6 – One host only. When I got started in this business 16 years ago, I never heard the concept of SaaS. You were “forced” then to buy from a software supplier a full enterprise CMS system, and then offer a player rental to your clients. So you needed a CMS that could support several clients under one CMS instance. But a proper CMS must be able to run multiple corporate clients independently. Multiple instances of the application is not the same. Sorry. I don’t want to have to configure 50 different applications and twelve different domain names. CRAP!
7 – Bad returns from the database. Yes guys, we put sniffers when testing your systems. 80% of the software we test wastes 45% of the returns from the database query on crap code. Clean your code, or go away.
I hear sales and support guys say: “I don’t understand why it’s so slow …” Well, I do. Your app is only using 60% of the return from the database. The rest is crap, your memory usage is huge, and I am just only asking for a login. Now, let me try and load the 5000 screen calendar for the next year and watch things melt!!!
8 – Content creation tools & templates. Those things are the justification for having a bad CMS system. It is like those people that look really sharp and elegant to justify their lack of experience and knowledge. Yes, you know who you are. :-]
Here’s something you never hear: “Thank GOD I have a content creation tool to create content for my 8,000 players/canvases.” Or, “This tool is really nice, I’ve just created 150 different menus in 15 minutes for my 150 restaurants, good thing I have a content creation tool.”
Doesn’t happen. Toss it. Same goes for Templates. I just have to see one that fits every player on the network. And if does, it is not a corporate network, just a large one, where all of the systems play the same thing. (I wish, sigh, I could manage one of those).
9 – Monitoring from the CMS application. Just the concept makes me laugh. Even the so-called big gus in the CMS business don’t have the tools to do what’s really needed for large networks.
Consider this: Let’s take one of the large networks I manage right now: 16,000+ player/canvas/instances, plus an 8,000 tier 3 distribution monitoring system. They all report every 15 seconds, 46 columns of information (yes, all important).
If my current software could not manage and divide those connections and place them correctly on different monitoring systems, there would be no way in hell I could do anything on the CMS.
There is not enough CPU on all your blade servers to manage that; and if the CMS provider says it can handle that, they’re smoking something. If they say they can, the cost of the hardware would be so high that it would not be worth buying the software.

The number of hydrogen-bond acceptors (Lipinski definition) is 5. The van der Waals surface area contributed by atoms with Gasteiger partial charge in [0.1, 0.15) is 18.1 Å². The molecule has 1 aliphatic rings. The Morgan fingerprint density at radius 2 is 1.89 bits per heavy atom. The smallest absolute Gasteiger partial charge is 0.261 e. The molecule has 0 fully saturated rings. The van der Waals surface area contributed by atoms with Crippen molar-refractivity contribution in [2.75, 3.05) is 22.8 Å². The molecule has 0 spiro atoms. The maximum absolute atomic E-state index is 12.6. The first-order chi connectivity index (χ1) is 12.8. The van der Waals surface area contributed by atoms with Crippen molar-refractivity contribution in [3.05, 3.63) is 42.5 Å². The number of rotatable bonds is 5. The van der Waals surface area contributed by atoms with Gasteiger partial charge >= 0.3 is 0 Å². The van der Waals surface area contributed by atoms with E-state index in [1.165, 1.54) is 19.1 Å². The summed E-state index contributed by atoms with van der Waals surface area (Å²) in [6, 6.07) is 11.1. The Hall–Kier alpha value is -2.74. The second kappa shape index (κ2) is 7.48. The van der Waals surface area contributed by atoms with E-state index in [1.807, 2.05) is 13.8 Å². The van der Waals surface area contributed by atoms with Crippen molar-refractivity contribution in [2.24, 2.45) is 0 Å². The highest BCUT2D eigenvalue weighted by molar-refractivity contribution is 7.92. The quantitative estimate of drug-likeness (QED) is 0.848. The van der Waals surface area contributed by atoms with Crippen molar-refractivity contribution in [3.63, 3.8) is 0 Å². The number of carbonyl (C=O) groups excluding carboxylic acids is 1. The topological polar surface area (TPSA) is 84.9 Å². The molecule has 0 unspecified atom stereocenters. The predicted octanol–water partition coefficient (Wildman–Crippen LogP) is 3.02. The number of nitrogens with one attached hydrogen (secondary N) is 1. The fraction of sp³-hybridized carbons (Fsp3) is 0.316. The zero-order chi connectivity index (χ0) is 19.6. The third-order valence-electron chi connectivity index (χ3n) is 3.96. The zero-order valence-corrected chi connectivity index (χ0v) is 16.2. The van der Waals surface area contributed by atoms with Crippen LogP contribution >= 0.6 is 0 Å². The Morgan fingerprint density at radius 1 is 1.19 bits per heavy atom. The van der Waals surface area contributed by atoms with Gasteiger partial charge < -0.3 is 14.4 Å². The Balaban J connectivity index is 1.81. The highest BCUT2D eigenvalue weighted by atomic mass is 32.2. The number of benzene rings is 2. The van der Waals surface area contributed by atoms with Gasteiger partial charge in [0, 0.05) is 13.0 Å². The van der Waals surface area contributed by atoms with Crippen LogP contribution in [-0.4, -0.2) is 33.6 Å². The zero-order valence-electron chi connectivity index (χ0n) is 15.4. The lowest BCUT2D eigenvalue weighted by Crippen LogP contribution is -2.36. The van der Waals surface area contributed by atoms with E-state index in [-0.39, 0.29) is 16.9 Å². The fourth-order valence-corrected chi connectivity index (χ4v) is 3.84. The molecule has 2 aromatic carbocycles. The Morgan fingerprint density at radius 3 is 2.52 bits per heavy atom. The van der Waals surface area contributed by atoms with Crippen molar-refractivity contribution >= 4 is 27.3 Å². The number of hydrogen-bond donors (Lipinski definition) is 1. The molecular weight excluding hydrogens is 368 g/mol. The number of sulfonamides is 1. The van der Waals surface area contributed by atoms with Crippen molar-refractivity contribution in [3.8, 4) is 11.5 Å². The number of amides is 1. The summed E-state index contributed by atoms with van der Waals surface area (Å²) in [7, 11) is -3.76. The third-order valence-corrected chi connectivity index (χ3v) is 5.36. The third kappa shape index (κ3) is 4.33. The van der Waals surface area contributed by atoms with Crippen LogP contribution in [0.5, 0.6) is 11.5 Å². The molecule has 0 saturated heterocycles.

10 – Finally, and not least important, I don’t want to see a CMS that drops off reports and logs at intervals. What? You have to be kidding me. See No. 9 above. Differentiate a true digital signage monitoring system from a keep-alive system. If that is all you can do, at least don’t call it DS monitoring.
A digital signage monitoring system reports on digital signage. What it’s playing right now, as it is happening, not what it played for the last hour. I want to see current Booking IDs, schedule IDs, start and end times, next material to play, internal sync, process memory, disk usage, CPU usage, last download, next schedule download, or even download error codes … as they happen guys!
I don’t care it was at 90% CPU and with no memory this morning. That doesn’t help, at all.
There. I said it. I feel better. Please don’t feel offended if your CMS does one of these 10, or all of them. I am sure the system is great for someone out there.
Please don’t email me saying I should see So and So, or call me if you want to see this software, because it’s awesome. Or things like that.
I do this for a living, so my time is not free. If you want me to review your Digital Signage CMS and tell you everything that is wrong with it, do let me know. But remember I charge quite a bit for it, as I have to pay for my twins’ birthday party.
Luis R. Villafane graduated from UConn with a double major in International Relations and Spanish Literature, but always worked in IT security and administration. After a few years as a systems admin and audit agent in the US Dept of Defense, Luis moved back to Spain in 2000 were he started MALER Digital Signage Operations. He carries on his back more than 15 years experience in DS, with some of the largest and iconic networks in Europe, such as the London Underground, KFC, Danish Rail, O2 Arena. He loves pointing out crappyDigital Signage Software, and considers himself a DS puritan … whatever that means.